Discussion

miR-92a was recently identified as a cancer-related microRNA. Studies of nasopharyngeal carcinoma (15), colorectal cancer (20), rectal cancer (21), gastric cancer (22), non-small cell lung cancer(23), hepatocellular carcinoma (14), cervival cancer (24) and ovarian cancer (25) showed that miR-92a played critical and different roles in the development and progression of these cancers. The expression of miR-92a is increased in OS cell lines compared to normal bone (17). However, the clinical values and function of miR-92a in OS has not been reported. Herein, we found that miR-92a was significantly increased in OS tissues. Increased expression of miR-92a was correlated with malignant clinical features and poor prognosis of OS patients, demonstrating that miR-92a potentially acts as a biomarker for OS.

miRNAs have been found to play various roles in cancer cells including cell proliferation, apoptosis, and metastasis and drug resistance (8). In this study, functional assays showed that miR-92a could promote the proliferation, inhibit apoptosis and contribute to cell cycle progression of OS cells. In this way, miR-92a promoted the in vivo growth of OS cells in nude mice. Therefore, we confirmed that miR-92a promotes the tumor growth of OS by regulating cell proliferation, apoptosis and cell cycle progression.

PTEN is a well-known tumor suppressor in human cancers and could regulate different biological functions of cancer cells including cell proliferation, apoptosis and metastasis (26,27). In this study, we confirmed that miR-92a could directly target PTEN in OS cells with the following evidence: first, 3′-UTR of PTEN contained the complementary sequences for miR-92a; second, the expression of PTEN mRNA was negatively correlated with miR-92a level in OS tissues; third, miR-92a reduced the expression of PTEN mRNA and protein in OS cells; fourth, miR-92a inversely regulated the luciferase activity of wt 3′-UTR of PTEN rather than mt 3′-UTR of PTEN. PTEN/AKT pathway converts a subset of tumor suppressor proteins to oncogenic proteins or vice versa through multiple pathways (19). Herein, we disclosed that miR-92a regulated PTEN/AKT pathway and its downstream targets including mTOR, p-p27(Thr157) and p-MDM2(Ser166). Furthermore, functional assays confirmed that PTEN inhibition reversed the effects of miR-92a silencing on OS cells growth. Altogether, miR-92a promotes the tumor growth of OS probably by targeting the PTEN/AKT pathway.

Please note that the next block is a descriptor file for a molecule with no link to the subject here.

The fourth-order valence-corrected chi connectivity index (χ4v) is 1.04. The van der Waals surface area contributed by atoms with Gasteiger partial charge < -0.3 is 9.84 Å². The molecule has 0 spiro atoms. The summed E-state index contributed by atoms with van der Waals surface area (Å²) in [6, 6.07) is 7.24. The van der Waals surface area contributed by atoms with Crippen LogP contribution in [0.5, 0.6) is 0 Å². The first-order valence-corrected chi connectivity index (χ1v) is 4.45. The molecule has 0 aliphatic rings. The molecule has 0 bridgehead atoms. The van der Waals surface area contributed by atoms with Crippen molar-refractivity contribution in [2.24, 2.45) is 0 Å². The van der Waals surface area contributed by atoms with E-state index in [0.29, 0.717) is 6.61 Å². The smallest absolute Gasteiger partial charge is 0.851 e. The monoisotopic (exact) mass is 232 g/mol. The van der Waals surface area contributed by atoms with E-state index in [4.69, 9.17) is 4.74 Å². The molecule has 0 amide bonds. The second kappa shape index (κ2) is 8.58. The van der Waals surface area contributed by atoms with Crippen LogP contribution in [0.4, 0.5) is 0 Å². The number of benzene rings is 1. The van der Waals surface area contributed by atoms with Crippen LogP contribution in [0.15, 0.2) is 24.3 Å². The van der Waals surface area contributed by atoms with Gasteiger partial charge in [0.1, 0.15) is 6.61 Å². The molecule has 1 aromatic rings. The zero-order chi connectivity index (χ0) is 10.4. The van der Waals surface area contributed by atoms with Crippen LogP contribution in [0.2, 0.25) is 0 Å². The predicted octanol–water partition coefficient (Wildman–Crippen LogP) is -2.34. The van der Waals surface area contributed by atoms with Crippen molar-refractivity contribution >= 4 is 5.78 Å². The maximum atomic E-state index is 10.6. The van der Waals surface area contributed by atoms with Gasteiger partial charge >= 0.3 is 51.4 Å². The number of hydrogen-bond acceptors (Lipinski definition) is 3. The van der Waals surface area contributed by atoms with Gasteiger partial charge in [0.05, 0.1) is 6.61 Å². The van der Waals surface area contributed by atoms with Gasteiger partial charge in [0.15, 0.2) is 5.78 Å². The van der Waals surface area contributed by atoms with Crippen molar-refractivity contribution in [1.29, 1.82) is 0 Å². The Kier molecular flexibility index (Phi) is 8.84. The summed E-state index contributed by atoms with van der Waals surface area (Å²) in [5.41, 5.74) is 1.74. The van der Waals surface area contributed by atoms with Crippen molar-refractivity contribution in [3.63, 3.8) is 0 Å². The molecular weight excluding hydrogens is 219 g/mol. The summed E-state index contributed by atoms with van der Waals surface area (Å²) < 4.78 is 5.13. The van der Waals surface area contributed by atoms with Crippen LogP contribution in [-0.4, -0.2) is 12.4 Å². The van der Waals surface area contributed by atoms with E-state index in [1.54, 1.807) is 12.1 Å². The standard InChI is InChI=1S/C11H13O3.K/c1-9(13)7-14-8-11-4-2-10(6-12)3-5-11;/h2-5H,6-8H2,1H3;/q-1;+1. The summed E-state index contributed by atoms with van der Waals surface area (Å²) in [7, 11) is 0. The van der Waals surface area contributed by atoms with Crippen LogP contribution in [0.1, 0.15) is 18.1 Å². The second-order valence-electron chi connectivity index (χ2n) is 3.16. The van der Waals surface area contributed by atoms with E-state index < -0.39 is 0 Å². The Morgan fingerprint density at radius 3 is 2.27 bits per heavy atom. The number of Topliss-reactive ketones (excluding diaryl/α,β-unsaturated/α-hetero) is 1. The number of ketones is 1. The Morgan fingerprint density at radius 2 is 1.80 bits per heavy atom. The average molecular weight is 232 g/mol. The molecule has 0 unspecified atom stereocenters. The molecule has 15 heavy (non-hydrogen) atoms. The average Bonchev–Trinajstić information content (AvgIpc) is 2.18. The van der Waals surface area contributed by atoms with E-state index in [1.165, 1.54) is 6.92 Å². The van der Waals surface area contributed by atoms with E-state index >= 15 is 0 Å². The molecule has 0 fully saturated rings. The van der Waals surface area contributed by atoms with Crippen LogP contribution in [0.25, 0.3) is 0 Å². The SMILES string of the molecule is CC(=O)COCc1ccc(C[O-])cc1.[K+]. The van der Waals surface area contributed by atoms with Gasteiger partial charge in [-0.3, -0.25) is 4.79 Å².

A previous study reported that ZEB2 mRNA was a PTEN competitive endogenous RNA (ceRNA), which modulated PTEN protein levels in a microRNA-dependent manner including miR-92a (28). ZEB2 has been reported to be implicated in metastasis and epithelial-mesenchymal transition (EMT) in OS cells (29). Furthermore, miR-130a exerted promoting effects on metastatic behavior and EMT of OS cells through suppressing PTEN expression (30). Thus, it is worth to investigate crosstalk among ZEB2, PTEN and miR-92a in OS in further study.

Herein, we found that miR-92a expression was elevated in OS tissues and correlated with malignant clinicopathological features and reduced survival of OS patients. miR-92a played an oncogenic role in OS by promoting proliferation, inhibiting apoptosis and contributed to cell cycle progression. Mechanically, we showed that PTEN was a direct downstream target of miR-92a in OS and miR-92a exerted its functional influence on OS cells by regulating PTEN/AKT pathway.

Acknowledgements

This study was supported by the National Natural Science Foundation of China (grant nos. 81370976 and 81400904) and Medical-Engineering Joint Fund of Shanghai Jiaotong University (nos. YG2014MS41 and YG2016MS53).

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April 2017
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APA
Xiao, J., Yu, W., Hu, K., Li, M., Chen, J., & Li, Z. (2017). miR-92a promotes tumor growth of osteosarcoma by targeting PTEN/AKT signaling pathway. Oncology Reports, 37, 2513-2521. https://doi.org/10.3892/or.2017.5484
MLA
Xiao, J., Yu, W., Hu, K., Li, M., Chen, J., Li, Z."miR-92a promotes tumor growth of osteosarcoma by targeting PTEN/AKT signaling pathway". Oncology Reports 37.4 (2017): 2513-2521.
Chicago
Xiao, J., Yu, W., Hu, K., Li, M., Chen, J., Li, Z."miR-92a promotes tumor growth of osteosarcoma by targeting PTEN/AKT signaling pathway". Oncology Reports 37, no. 4 (2017): 2513-2521. https://doi.org/10.3892/or.2017.5484